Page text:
The scene here has been a far cry from the tens of thousands of partying fans who jammed the streets of Vancouver and Whistler in 2010, and the festive scene all over London during the 2012 Summer Games. Even a tiny, frigid place like Lillehammer, Norway, had much more ambiance and joy during the 1994 Winter Olympics.
But the Russian men’s hockey team won its first game Thursday night, a crowd of 106,000 poured into Olympic Park that day, and by Friday morning ticket sales had topped 1 million, according to organizers. Crowds seemed to be growing at Olympic Park again Friday night, though the vast majority are Russian fans.
There is a smattering of Swiss, Norwegians, Canadians, and Swedes, but hardly any Americans. CoSport, the official Olympic ticket distributor in the United States, reportedly sold 17,000 tickets for Sochi, which is lower than usual. Even the Dutch fans, who typically energize speedskating venues with their huge orange cheering section and oompah-loompah band, are here in smaller numbers than usual. Nevertheless, the fans who did show up are starting to have fun.
They posed for photos in front of the Olympic rings and cauldron. They danced to American and British pop tunes. They snacked on pirozhki – Russian empanadalike buns filled with meat, mashed potatoes or sauteed cabbage. And they waited in line for more than an hour to enter the souvenir store, where hot sellers included Olympic-themed nesting dolls and rainbow-fingered gloves.
Sochi Olympic chief Dmitry Chernyshenko said Friday: “We are quite happy with the atmosphere in the venues. Talking about the Olympic Park where the people are gathering (for medal ceremonies), we are having every night 20,000 spectators celebrating together with the athletes. The Park, by the way, has been visited so far by more than half a million visitors and the atmosphere is electric there.”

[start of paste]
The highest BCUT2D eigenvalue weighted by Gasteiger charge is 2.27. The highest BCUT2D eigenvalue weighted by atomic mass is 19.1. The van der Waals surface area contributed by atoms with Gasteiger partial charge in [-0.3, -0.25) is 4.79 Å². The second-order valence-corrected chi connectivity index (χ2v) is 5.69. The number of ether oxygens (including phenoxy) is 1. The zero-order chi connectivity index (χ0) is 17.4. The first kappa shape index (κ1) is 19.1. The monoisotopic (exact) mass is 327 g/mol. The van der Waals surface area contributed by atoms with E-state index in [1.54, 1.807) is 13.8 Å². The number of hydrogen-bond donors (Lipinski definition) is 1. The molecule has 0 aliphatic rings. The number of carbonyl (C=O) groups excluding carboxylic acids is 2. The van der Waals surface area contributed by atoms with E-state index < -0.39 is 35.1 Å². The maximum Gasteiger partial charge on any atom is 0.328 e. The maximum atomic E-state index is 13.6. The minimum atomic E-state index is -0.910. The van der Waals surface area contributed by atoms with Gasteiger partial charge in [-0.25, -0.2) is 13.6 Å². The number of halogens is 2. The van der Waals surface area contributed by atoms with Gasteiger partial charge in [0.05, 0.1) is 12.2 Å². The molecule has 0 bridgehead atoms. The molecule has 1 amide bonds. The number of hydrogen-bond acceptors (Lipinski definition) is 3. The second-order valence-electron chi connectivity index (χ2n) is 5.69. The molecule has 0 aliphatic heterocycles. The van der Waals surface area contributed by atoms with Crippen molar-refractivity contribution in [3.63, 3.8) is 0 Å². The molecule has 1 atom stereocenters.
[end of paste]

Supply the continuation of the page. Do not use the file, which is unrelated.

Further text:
Gilbert Felli, the IOC’s executive director of the Games, heaped praise on the quality of the venues, the on-time transportation, and added: “Everybody was probably surprised with the atmosphere. The spectators were at the venues; there were some question marks, maybe, before the Games: Will there be spectators? Will there be a good atmosphere? The athletes are very happy to see that it is a great atmosphere for them in the stadium.”
Jeff Wells, a minister from St. Louis, is attending his eighth Olympics. He has been to four Summer Games and four Winter Games. He wore an American flag in his belt loop as he walked around Olympic Park Friday with fellow minister Doug Compton of Paragould, Ark. He attended short-track speedskating, women’s freestyle skiing and women’s downhill. Although the crowds haven’t been as big as he’s seen in other Olympics, he said he is glad he came.
“My family was worried, all the terrorism and the threats and all that, but I’m a Christian, I believe God’s in control, so I’m not worried,” he said. “I am meeting great people. I feel very safe. Security has been very adequate without being burdensome. I like the lay out of the park, and you can’t beat this weather. The Russians have been very friendly. They see our flag and want pictures with us. This is what the Olympics is all about.”